Congratulations to Igor and Yegorii Galchun, who attended the 2021 Gambit Scholastic Spring Tournament in Miami, Fla with the goal of defeating their opponents and winning the #1 chess trophy. Representing Wider Horizons School in the tournament, they reached rank 2 before being defeated by another group. I interviewed Igor and Yegorii and asked them about chess and competing in tournaments.
[KZ: Kazandra Crisostomo. I: Igor Galchun. Y: Yegorii Galchun.]
KZ: First of all, congratulations on your second place win in the 2021 Gambit Scholastic Spring Chess Tournament. How did ranking high for a tournament feel?
I: It felt pretty good, winning second place out of all the schools in the category.
KZ: How many schools were involved in the whole thing?
I: I think there were like five, I’d say, or six.
KZ: Five? Were they all around the same age? Or were there different categories for certain age groups?
I: No, the tournament was K-12. It was based on your ratings or your club that you were in, your group.
KZ: Chess ratings – what are those?
I: So, if you win a game against somebody that is stronger than you in ratings, then your rating goes up. So after about five tournaments, you have your real rating because at the first tournament, many people get really high ratings, then it starts going down or up…
KZ: …based on how many opponents you defeat or lose against?
KZ: Did you train a lot for this tournament?
I: Not really.
Y: I did.
KZ: How long have you guys been playing chess then?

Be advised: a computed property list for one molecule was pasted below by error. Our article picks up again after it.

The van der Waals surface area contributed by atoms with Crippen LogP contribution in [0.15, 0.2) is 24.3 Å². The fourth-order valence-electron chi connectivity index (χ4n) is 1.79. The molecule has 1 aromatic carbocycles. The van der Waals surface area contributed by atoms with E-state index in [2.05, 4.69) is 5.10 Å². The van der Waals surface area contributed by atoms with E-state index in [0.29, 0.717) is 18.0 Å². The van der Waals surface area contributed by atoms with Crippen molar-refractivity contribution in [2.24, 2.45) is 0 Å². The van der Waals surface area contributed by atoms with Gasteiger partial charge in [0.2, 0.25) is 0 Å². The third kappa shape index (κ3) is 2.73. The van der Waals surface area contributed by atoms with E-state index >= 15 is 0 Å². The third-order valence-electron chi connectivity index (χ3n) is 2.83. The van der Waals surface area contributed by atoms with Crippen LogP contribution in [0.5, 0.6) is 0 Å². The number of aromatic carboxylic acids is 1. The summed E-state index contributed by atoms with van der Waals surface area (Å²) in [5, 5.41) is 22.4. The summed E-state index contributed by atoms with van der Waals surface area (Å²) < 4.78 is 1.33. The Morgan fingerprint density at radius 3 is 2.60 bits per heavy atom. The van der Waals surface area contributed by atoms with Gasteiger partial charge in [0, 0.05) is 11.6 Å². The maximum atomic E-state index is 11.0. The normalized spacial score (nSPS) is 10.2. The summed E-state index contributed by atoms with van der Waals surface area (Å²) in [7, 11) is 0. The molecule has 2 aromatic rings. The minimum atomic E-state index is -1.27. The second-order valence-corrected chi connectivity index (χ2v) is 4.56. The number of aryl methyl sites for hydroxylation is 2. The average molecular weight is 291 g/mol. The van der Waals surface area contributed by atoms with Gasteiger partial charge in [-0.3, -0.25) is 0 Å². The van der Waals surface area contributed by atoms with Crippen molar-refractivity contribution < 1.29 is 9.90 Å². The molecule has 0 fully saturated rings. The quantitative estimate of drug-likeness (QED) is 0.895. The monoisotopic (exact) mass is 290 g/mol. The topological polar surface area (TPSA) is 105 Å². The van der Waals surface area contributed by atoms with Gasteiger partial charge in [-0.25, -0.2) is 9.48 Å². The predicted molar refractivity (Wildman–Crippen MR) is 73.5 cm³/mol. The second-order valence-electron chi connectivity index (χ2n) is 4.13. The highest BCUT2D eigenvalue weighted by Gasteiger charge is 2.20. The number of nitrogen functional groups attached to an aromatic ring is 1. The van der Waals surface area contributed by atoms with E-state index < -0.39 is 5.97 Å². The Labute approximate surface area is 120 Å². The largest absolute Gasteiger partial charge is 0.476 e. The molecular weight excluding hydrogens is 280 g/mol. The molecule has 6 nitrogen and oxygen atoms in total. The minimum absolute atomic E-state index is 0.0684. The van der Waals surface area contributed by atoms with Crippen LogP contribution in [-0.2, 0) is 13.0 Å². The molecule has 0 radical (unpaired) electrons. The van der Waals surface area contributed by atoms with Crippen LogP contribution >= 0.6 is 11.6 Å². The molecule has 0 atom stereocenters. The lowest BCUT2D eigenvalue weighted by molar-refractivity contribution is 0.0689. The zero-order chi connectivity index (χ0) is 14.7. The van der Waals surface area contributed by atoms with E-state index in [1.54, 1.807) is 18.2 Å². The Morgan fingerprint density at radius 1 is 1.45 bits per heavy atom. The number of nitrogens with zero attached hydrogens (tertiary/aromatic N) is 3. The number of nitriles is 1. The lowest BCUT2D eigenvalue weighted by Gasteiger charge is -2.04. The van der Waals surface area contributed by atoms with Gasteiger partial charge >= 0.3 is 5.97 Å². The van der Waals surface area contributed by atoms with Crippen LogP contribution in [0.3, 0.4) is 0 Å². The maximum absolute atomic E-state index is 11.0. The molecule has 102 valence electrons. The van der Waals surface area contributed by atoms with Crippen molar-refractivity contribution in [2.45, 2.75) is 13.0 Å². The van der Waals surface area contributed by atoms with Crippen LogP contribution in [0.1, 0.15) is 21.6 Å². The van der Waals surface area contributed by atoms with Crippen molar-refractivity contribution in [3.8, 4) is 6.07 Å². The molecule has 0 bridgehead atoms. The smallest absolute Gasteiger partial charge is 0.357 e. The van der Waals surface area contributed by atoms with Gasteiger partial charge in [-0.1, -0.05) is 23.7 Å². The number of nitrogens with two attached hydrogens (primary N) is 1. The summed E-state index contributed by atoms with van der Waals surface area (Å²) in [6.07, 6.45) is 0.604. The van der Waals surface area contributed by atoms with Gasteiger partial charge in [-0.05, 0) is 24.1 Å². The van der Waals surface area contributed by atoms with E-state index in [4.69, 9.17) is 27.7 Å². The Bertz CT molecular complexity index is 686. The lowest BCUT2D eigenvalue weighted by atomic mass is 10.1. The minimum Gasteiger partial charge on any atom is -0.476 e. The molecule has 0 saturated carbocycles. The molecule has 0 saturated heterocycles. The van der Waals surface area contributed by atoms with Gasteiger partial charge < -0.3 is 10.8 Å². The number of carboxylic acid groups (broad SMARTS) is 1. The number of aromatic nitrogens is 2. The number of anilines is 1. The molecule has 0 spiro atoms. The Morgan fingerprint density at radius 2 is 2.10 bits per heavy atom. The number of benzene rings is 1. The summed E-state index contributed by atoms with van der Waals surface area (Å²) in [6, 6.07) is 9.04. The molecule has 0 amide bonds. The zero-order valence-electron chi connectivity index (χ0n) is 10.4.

I: I’d say, me, about a year or a year and a half.
KZ: What?? You’ve been playing for longer than that, haven’t you? You’re good enough to win second place in a tournament!
Y: I’ve spent around four years.
KZ: I was going to say! Weren’t you playing chess where you were here before? Not necessarily tournament-wise, though?
I: I just played against my brother every now and then because he started playing.
KZ: Alright, so you’ve [to Igor] been playing in tournaments for two years? But you’ve been playing the game for a few years.
KZ: And you [to Yegorii] said you’ve been playing for four years?
KZ: Cool! For those chess tournaments, are there qualifying rounds you need to pass to participate in the tournaments?
I: No. I’m pretty sure all you need is an account on www.uschess.org, sign up for the tournament, and you’re in!
KZ: Oh! So in tournaments, are there set brackets for the opponents you go against? Like how in some sports, you defeat someone, then go up a rank until you reach the podium?
I: No. There’s a system for it. Usually, the top-rated player plays versus the lowest-rated player. It goes like that to the middle. Then whoever is the winner of that middle match goes against somebody who won previously.
KZ: Cool! So how long do games typically last?
I: Well, in our last tournament, it was 25 minutes per person. But in other tournaments, it can be 30 minutes to an hour.
KZ: How long do tournaments last? Does it take a whole day? A weekend?
I: I remember a tournament that was a weekend, but it depends on the tournament because there is usually a lunch break. That break time varies from tournament to tournament.
KZ: Will you do more tournaments after this? Aim for the top spot?
I: Of course!
KZ: So this tournament was called the 2021 Gambit Scholastic Spring Tournament. Can you tell us what ‘gambit’ means?
I: Gambit means to sacrifice a piece in order to gain an advantage.
KZ: Did you have to do any gambits for your winning plays?
I: Well, I remember in one game, I did an accidental gambit which gave me victory. There was one more gambit in a different game that I did. I had to give away a bishop in order to do a really big attack!
I have learned quite a bit from these two about chess tournaments. Can you believe that all you have to do to participate is to sign up online? This tournament even featured children from Kindergarten to 12th grade, although they would be in different categories based on their rating. The Galchun Boys taught me what the word ‘gambit’ means. Even though they ranked second in this tournament, they will continue to participate in more tournaments to finally reach that top spot in the strategic game of chess.